ALBUQUERQUE, N.M. (AP) — Federal land managers plan to hold a series of virtual meetings on a contested plan that will guide for at least the next decade oil and gas development around a national park and other areas in northwestern New Mexico that are revered by Native American tribes.
A World Heritage site, Chaco Culture National Historical Park and its collection of massive stacked stone walls and circular ceremonial subterranean rooms called kivas have been at the center of a decades-long fight over drilling in northwestern New Mexico. Historians say the area contains the remnants of what was once a hub of indigenous civilization that aligned its structures with the seasonal movements of the sun and moon.
The first meetingscheduled by the Bureau of Land Management will be May 14. Four others will follow, all of them streamed via social media. Officials said the online presentations will give people a chance to learn about the proposal, talk with specialists and ask questions.
William Perry Pendley, the agency’s deputy director for policy and programs, touted the benefits of the virtual meetings. He said they will reduce the agency’s carbon footprint, expand the number of people who can participate and reduce costs for the government and members of the public who would otherwise be traveling to attend.
“We are excited to be able to use technology to meet the requirements of federal law that we engage and involve the American public in our decision-making process, especially as to such an important resource management plan,” he said in a statement issued Wednesday.
Environmentalists, some Native American tribes and members of New Mexico’s congressional delegation have asked for the agency to extend the public comment period on the proposed changes to the resource management plan. They say federal officials should wait until the coronavirus outbreak subsides so the public has more opportunity to participate in the process.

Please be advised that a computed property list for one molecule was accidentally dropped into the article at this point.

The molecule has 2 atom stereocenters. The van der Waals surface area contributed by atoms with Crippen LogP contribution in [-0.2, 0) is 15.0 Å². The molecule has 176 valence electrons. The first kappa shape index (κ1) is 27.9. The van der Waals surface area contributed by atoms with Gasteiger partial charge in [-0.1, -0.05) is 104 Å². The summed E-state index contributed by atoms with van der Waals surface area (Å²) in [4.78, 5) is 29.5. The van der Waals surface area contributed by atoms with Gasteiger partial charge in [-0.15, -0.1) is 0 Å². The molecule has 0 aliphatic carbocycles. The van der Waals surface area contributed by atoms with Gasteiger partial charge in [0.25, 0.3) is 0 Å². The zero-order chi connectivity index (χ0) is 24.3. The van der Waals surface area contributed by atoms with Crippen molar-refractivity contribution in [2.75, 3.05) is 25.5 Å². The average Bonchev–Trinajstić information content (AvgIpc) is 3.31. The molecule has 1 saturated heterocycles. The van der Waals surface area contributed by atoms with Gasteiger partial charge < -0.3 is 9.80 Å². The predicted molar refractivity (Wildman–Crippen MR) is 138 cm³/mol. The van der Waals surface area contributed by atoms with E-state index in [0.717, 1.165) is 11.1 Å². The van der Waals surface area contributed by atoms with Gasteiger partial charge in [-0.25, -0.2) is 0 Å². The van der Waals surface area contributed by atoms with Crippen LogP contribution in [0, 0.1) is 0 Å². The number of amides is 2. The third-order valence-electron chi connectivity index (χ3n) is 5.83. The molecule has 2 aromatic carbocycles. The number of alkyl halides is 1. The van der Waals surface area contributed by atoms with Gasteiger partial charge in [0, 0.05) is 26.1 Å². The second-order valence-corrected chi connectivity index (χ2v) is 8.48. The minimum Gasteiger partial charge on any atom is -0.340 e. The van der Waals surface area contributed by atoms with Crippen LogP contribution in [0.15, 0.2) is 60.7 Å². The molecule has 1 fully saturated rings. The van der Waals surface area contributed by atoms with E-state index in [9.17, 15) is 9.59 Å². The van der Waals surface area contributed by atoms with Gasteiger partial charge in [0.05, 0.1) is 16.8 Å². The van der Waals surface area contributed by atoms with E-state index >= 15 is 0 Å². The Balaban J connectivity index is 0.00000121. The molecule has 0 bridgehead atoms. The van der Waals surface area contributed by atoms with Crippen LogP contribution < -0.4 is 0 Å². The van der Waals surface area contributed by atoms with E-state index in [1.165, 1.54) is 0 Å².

Many of the communities that would be affected by the proposal have been hit hard by the pandemic, so Democrat U.S. Sen. Tom Udall of New Mexico, the All Pueblo Council of Governors, New Mexico’s energy secretary and others were renewing their call for extra time and planned to air their concerns Friday.
The Trump administration, which has expressed frustration at environmental objections that it says are unnecessarily slowing approval for interstate oil and gas pipelines and other big projects, has proposed restricting the timelines and venues for legally required hearings and public comment periods overall. It also has opened the door to holding more public hearings online, a move opponents contend is intended to give ordinary people and communities less opportunity to speak up and fight or support a federal government action.
While drilling is off-limits within the park’s boundaries, concerns in recent years have expanded beyond environmental effects to the preservation of cultural landmarks. Tribes, environmentalists and archaeologists all warn that unchecked development could compromise significant spots outside Chaco’s boundaries.
While tribal leaders from outside the area want to halt drilling around Chaco, top Navajo Nation leaders have been more reserved as oil and gas provide revenue for the tribe and for individual Navajo property owners. Navajo lawmakers voted in January to support a buffer around the park only half the size of the one outlined in federal legislation pending in Congress.
The federal government in late February made public a list of possible alternatives for managing development in the area, which includes the San Juan Basin — one of the nation’s oldest oil and gas basins. Critics complained the options failed to take into account the cumulative costs of increased drilling and threats to the cultural sites.
Officials with the Bureau of Land Management and the Bureau of Indian Affairs indicated their preference for an alternative that would “balance community needs and development” while limiting effects on the traditional, socioeconomic and cultural way of life of those who call the area home.
The proposal will guide decisions for 10 to 15 years across an area that encompasses more than 6,500 square miles (nearly 17,000 square kilometers). That includes federal land, Navajo trust land and allotments owned by individual Navajos.
Associated Press writer Ellen Knickmeyer contributed to this report.